Roman history and more in Harlow
Don’t be fooled by stories of Harlow’s post-war origins. This unassuming Essex town goes right back to the days when the country was known as Anglia and the Romans ruled the land.
With its ‘New Town’ status, Harlow isn’t exactly synonymous with ancient history. Built after World War II to ease housing pressure on the capital, it was designated as recently as 1947. Luckily, the digging required to create a brand new town also unearthed some previously hidden history, revealing the ancient secrets of a forgotten settlement. This Essex town has an unlikely Roman backstory, which in itself acts as a gateway to even older tales of the Celtic and Bronze Ages.
The Romano-Celtic temple
As you approach Harlow via motorway, you’re likely to spot signs directing you to “Ancient Roman Temple Site”. This unadorned name doesn’t actually encompass the full importance of the site, as archaeologists believe that the Roman built their place of worship over an earlier Celtic temple, which was itself built over a Bronze Age barrow. Clearly a site of some importance in the old religions of the country, the site’s mystical significance held fast while the gods it paid homage to became unrecognisable.
Today, following the signs will lead you to a patch of land north of the town centre, not far from the River Stort. At first glance the location appears unremarkable, though a small hillock gives some indication as to its intriguing past. It’s here, once upon a time, that a grand Roman temple stood – one of the most important on the island of what was then Britannia, in fact. Centred on a 25-square-foot chamber complete with a veranda and courtyard, numerous brooches, coins, and pieces of pottery were discovered here during digs in the 1960s and ’70s.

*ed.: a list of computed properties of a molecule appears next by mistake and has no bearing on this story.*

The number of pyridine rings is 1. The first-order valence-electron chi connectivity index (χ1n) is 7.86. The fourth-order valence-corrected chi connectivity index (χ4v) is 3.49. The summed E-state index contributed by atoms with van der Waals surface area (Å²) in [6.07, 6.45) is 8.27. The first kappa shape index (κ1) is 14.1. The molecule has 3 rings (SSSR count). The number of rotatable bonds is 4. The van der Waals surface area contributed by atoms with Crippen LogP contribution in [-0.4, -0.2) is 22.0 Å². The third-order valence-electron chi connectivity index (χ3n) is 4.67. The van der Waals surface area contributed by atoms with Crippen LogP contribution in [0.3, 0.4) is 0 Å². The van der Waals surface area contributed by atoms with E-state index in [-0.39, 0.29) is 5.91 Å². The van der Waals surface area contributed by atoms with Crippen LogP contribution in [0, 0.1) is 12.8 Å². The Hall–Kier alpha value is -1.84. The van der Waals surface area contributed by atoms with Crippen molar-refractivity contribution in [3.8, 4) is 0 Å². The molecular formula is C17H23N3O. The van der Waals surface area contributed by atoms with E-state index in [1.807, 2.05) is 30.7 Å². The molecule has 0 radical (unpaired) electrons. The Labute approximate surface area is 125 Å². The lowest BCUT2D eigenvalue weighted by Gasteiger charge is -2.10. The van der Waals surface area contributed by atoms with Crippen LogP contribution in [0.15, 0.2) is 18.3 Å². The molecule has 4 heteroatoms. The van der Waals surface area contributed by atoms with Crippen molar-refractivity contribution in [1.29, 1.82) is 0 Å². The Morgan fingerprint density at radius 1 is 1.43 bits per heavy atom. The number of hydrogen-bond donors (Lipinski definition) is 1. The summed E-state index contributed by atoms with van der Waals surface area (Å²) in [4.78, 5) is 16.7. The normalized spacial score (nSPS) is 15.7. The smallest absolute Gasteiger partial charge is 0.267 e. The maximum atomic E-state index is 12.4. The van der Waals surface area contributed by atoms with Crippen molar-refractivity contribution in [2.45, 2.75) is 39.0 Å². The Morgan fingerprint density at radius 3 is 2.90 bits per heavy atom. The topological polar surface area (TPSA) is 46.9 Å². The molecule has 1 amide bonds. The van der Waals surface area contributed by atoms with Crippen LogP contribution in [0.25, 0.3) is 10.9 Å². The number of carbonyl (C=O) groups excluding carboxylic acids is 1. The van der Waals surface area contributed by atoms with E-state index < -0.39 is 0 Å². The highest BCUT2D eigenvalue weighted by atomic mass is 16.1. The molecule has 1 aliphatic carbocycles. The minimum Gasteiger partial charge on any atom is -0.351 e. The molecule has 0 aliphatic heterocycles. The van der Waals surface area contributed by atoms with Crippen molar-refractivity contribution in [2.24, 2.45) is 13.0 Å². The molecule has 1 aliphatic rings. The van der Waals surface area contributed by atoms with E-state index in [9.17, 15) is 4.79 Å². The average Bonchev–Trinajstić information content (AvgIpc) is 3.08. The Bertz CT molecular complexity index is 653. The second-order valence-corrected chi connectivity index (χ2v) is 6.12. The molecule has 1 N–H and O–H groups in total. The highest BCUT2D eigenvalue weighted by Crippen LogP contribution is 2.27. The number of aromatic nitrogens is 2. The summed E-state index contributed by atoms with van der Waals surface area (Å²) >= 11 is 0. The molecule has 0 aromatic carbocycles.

Although it remained hidden for centuries, the ancient place of worship may be responsible for Harlow’s modern name. Saxon invaders dubbed the town ‘Hearg-Hlaw’, which translates as ‘Temple Hill’. The fascinating discovery gives Harlow the distinction of being both one of the oldest and newest settlements in the country.
Located just an eight-minute drive from our Park Inn by Radisson Harlow, the Harlow Museum is based in the suitably historic Mark Hall stables. Spread over four galleries, it tells the story not only of the Romans who once lived here, but also of the Tudors, Stuarts and, eventually, Victorians who later left their mark on this corner of Essex. Among the artefacts on display you’ll find all the temple’s Roman remains, including astonishingly well-preserved pottery.
The story of the site isn’t over yet; in early 2015 the museum was awarded a grant by Essex Heritage Trust. The funds will enable the digitisation of 1980s excavation notes, relating to largely unknown funerary rituals at the site between the Bronze Age and early Mediaeval era.
The Time Machine
Last but not least, you can ease your path back to the present day with a stop at Harlow’s Time Machine. Sadly, it won’t actually transport you to a land of super-straight roads, tunics and Centurions, but it does offer an immersive trip back to 20th century Harlow, from its 1940s master plan to the people who defined its character in the frugal ’50s, swinging ’60s and psychedelic ’70s.